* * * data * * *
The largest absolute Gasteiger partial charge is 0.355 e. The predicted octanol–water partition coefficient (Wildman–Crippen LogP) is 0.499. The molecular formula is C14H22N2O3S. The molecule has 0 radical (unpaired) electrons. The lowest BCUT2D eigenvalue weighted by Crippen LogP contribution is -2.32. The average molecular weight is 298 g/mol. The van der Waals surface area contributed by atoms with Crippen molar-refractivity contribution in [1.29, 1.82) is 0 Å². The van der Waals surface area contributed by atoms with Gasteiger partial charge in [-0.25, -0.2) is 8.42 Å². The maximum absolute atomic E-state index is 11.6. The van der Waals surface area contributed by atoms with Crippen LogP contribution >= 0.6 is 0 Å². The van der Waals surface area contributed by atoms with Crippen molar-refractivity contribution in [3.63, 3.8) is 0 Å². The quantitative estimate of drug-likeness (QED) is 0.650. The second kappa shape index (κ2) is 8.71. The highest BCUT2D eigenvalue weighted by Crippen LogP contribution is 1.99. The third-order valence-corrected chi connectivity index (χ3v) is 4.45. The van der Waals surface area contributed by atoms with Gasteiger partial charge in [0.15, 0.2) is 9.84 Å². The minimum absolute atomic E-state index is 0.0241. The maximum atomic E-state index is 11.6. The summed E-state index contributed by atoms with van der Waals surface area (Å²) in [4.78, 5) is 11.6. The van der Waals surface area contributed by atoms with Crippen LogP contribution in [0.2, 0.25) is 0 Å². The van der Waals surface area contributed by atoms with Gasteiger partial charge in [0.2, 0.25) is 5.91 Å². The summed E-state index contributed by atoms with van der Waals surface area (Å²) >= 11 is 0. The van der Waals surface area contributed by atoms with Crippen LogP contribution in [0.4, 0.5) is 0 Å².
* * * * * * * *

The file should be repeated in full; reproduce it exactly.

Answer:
The largest absolute Gasteiger partial charge is 0.355 e. The predicted octanol–water partition coefficient (Wildman–Crippen LogP) is 0.499. The molecular formula is C14H22N2O3S. The molecule has 0 radical (unpaired) electrons. The lowest BCUT2D eigenvalue weighted by Crippen LogP contribution is -2.32. The average molecular weight is 298 g/mol. The van der Waals surface area contributed by atoms with Crippen molar-refractivity contribution in [1.29, 1.82) is 0 Å². The van der Waals surface area contributed by atoms with Gasteiger partial charge in [-0.25, -0.2) is 8.42 Å². The maximum absolute atomic E-state index is 11.6. The van der Waals surface area contributed by atoms with Crippen LogP contribution >= 0.6 is 0 Å². The van der Waals surface area contributed by atoms with Crippen molar-refractivity contribution in [3.63, 3.8) is 0 Å². The quantitative estimate of drug-likeness (QED) is 0.650. The second kappa shape index (κ2) is 8.71. The highest BCUT2D eigenvalue weighted by Crippen LogP contribution is 1.99. The third-order valence-corrected chi connectivity index (χ3v) is 4.45. The van der Waals surface area contributed by atoms with Gasteiger partial charge in [0.15, 0.2) is 9.84 Å². The minimum absolute atomic E-state index is 0.0241. The maximum atomic E-state index is 11.6. The summed E-state index contributed by atoms with van der Waals surface area (Å²) in [4.78, 5) is 11.6. The van der Waals surface area contributed by atoms with Crippen LogP contribution in [0.2, 0.25) is 0 Å². The van der Waals surface area contributed by atoms with Gasteiger partial charge in [0.2, 0.25) is 5.91 Å². The summed E-state index contributed by atoms with van der Waals surface area (Å²) >= 11 is 0. The van der Waals surface area contributed by atoms with Crippen LogP contribution in [0.4, 0.5) is 0 Å².